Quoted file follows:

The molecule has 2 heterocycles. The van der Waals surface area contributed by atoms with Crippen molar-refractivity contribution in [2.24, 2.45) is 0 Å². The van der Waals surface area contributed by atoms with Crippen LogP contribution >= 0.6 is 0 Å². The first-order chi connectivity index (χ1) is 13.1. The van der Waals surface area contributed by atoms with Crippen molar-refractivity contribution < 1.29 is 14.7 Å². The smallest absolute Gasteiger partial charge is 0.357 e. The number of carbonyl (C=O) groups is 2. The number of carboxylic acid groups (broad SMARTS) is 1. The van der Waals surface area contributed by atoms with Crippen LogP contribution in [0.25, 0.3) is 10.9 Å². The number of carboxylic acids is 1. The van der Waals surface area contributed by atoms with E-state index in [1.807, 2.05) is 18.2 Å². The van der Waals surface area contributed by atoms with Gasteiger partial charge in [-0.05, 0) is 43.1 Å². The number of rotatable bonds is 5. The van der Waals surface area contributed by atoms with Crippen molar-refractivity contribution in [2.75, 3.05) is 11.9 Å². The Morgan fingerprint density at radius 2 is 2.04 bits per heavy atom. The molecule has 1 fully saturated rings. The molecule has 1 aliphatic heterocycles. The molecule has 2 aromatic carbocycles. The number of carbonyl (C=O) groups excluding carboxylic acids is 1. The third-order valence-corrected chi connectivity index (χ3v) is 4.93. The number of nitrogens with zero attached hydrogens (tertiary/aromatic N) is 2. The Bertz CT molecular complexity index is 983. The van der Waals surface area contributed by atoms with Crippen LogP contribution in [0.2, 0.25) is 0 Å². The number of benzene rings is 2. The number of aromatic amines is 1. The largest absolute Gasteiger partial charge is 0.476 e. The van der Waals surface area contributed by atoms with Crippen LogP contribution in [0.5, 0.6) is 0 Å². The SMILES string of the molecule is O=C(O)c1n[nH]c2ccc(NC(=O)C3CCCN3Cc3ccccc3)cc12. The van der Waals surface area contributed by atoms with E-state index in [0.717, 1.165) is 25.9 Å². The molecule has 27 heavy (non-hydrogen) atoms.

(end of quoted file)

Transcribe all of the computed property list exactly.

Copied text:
The molecule has 2 heterocycles. The van der Waals surface area contributed by atoms with Crippen molar-refractivity contribution in [2.24, 2.45) is 0 Å². The van der Waals surface area contributed by atoms with Crippen LogP contribution >= 0.6 is 0 Å². The first-order chi connectivity index (χ1) is 13.1. The van der Waals surface area contributed by atoms with Crippen molar-refractivity contribution < 1.29 is 14.7 Å². The smallest absolute Gasteiger partial charge is 0.357 e. The number of carbonyl (C=O) groups is 2. The number of carboxylic acid groups (broad SMARTS) is 1. The van der Waals surface area contributed by atoms with Crippen LogP contribution in [0.25, 0.3) is 10.9 Å². The number of carboxylic acids is 1. The van der Waals surface area contributed by atoms with E-state index in [1.807, 2.05) is 18.2 Å². The van der Waals surface area contributed by atoms with Gasteiger partial charge in [-0.05, 0) is 43.1 Å². The number of rotatable bonds is 5. The van der Waals surface area contributed by atoms with Crippen molar-refractivity contribution in [2.75, 3.05) is 11.9 Å². The Morgan fingerprint density at radius 2 is 2.04 bits per heavy atom. The molecule has 1 fully saturated rings. The molecule has 1 aliphatic heterocycles. The molecule has 2 aromatic carbocycles. The number of carbonyl (C=O) groups excluding carboxylic acids is 1. The third-order valence-corrected chi connectivity index (χ3v) is 4.93. The number of nitrogens with zero attached hydrogens (tertiary/aromatic N) is 2. The Bertz CT molecular complexity index is 983. The van der Waals surface area contributed by atoms with Crippen LogP contribution in [0.2, 0.25) is 0 Å². The number of benzene rings is 2. The number of aromatic amines is 1. The largest absolute Gasteiger partial charge is 0.476 e. The van der Waals surface area contributed by atoms with Crippen LogP contribution in [0.5, 0.6) is 0 Å². The SMILES string of the molecule is O=C(O)c1n[nH]c2ccc(NC(=O)C3CCCN3Cc3ccccc3)cc12. The van der Waals surface area contributed by atoms with E-state index in [0.717, 1.165) is 25.9 Å². The molecule has 27 heavy (non-hydrogen) atoms.